Advocacy

St. Baldrick’s Advocacy Highlights of 2018

by St. Baldrick's Foundation
December 14, 2018

The St. Baldrick’s Speak Up for Kids’ Cancer advocates played an instrumental role in facilitating monumental legislative achievements for kids with cancer in 2018.

Collage of images showing St. Baldrick's advocacy efforts in 2018.

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Childhood Cancer

How Your Donations Helped Zach Beat Childhood Cancer

by St. Baldrick's Foundation
December 11, 2018

Most six-year-old boys spend their time thinking about toys, candy and getting to school on time. Few need to worry about their health at such a young age, and even fewer face the uncertain future following a cancer diagnosis.

Fighting cancer was Zach’s world when he was six. In 2007, he was diagnosed with acute lymphoblastic leukemia, or ALL. Over the next four years, Zach underwent intense and physically demanding treatments like chemotherapy and radiation.

Zach before and after his immunotherapy clinical trial.

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Childhood Cancer

Saving Money on Black Friday? Pass it on this Giving Tuesday.

by St. Baldrick's Foundation
November 20, 2018

Last year, an estimated 174 million Americans – or more than half the total US population – shopped online or in stores between Thanksgiving and Cyber Monday. In only 5 days, online sales totaled nearly $15 billion. It’s safe to say, then, that many Americans saved money pursuing big bargains that weekend.

If you’re saving money during this year’s Black Friday or Cyber Monday events, consider passing it on this Giving Tuesday, Nov. 27. You can do that right now by visiting our dedicated Giving Tuesday donation page.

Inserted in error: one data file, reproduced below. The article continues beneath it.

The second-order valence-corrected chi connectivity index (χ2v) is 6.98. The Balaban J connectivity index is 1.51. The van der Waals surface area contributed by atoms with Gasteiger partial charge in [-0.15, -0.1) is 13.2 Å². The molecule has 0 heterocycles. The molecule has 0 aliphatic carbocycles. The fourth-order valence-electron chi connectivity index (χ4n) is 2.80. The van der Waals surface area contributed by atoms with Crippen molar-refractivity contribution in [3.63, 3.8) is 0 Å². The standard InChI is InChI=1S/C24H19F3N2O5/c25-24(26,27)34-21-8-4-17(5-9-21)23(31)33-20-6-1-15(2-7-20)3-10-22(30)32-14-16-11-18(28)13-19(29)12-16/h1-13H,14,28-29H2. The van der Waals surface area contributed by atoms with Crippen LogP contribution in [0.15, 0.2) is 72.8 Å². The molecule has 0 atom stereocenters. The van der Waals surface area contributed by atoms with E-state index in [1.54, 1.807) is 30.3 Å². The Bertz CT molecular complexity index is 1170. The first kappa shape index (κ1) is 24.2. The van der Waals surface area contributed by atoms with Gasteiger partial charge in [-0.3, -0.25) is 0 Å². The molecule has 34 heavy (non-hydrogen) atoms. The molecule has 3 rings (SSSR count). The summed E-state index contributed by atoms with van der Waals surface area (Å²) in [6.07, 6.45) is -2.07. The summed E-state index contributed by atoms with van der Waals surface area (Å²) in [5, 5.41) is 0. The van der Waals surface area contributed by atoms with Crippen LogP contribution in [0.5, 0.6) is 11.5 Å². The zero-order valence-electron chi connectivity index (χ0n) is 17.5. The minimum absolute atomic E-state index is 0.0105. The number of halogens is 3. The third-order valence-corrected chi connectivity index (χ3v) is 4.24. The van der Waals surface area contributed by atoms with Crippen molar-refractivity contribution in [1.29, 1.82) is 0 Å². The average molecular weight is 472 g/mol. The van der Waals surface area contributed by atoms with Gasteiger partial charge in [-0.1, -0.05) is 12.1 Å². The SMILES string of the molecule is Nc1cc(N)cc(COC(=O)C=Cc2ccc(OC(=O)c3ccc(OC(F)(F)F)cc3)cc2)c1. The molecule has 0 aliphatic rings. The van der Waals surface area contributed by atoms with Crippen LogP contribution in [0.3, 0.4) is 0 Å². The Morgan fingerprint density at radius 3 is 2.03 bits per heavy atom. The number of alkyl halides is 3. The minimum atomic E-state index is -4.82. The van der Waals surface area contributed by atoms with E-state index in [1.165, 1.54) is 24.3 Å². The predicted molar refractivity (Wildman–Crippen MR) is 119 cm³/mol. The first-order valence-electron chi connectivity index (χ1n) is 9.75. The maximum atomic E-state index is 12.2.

Giving Tuesday is the real deal this Black Friday

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Childhood Cancer

When Research Offers Hope, Parents Continue to Advance the Mission

by Carlos Sandi, Dream Team Patient Advocate
October 23, 2018

I was recently invited to serve as a patient family advocate for the St. Baldrick’s / Stand Up to Cancer Pediatric Cancer Dream Team representing the National Cancer Institute. If you’re not familiar with the Dream Team and what they’re doing, it’s worth taking a few minutes to read up on the project.

In short, it’s a multi-institutional effort to accelerate cures for childhood cancer by sharing the skill, knowledge and unique resources of 8 top-notch research institutions.

Carlos Sandi with his son, Phineas

Carlos Sandi with his son, Honored Kid and Ambassador Phineas.

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Families

One Sibling Was Diagnosed with a Brain Tumor and Then the Unthinkable Happened

by Erinn Jessop
October 9, 2018
Kalea

Kalea and Noah snuggle in one hospital bed during treatment.

From waking up in the morning to getting tucked in at night, siblings Noah and Kalea were practically inseparable.

They’d eat their breakfast together – whatever 6-year-old Kalea had, 4-year-old Noah wanted too – and brush their teeth together. The two kids would get so immersed in playing together, and so quiet, that their parents, Duncan and Nohea, would get nervous and go check on them. Inevitably, the adults would interrupt some elaborate imaginary adventure and the kids would shoo them away.

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Families

The Truth About Parenting a Cancer Sibling

by Amy Dyess
October 2, 2018

We talk a lot about how childhood cancer affects the family. But what about the siblings, specifically? 2016 Ambassador Cheyenne’s mom opens up about how her 5-year-old son, Tristen, copes with his big sister’s childhood cancer journey, and how she and her husband balance their children’s needs.

Cheyenne and Tristen smiling

It’s September. This is a big month for those of us in the childhood cancer community.

If you know anyone impacted by childhood cancer, I am sure your Facebook feed is blowing up with heart wrenching facts about how underfunded the research is and how rare childhood cancer ISN’T.

One thing that tends to be forgotten is how childhood cancer impacts the rest of the family. Most specifically, the siblings.

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Families

Our Family is Lucky Because My Son Had Options

by Jeffrey Bernstein
September 17, 2018
Micah dances in the hospital

Honored Kid Micah shows off his dance moves as his dad, Jeff, looks on.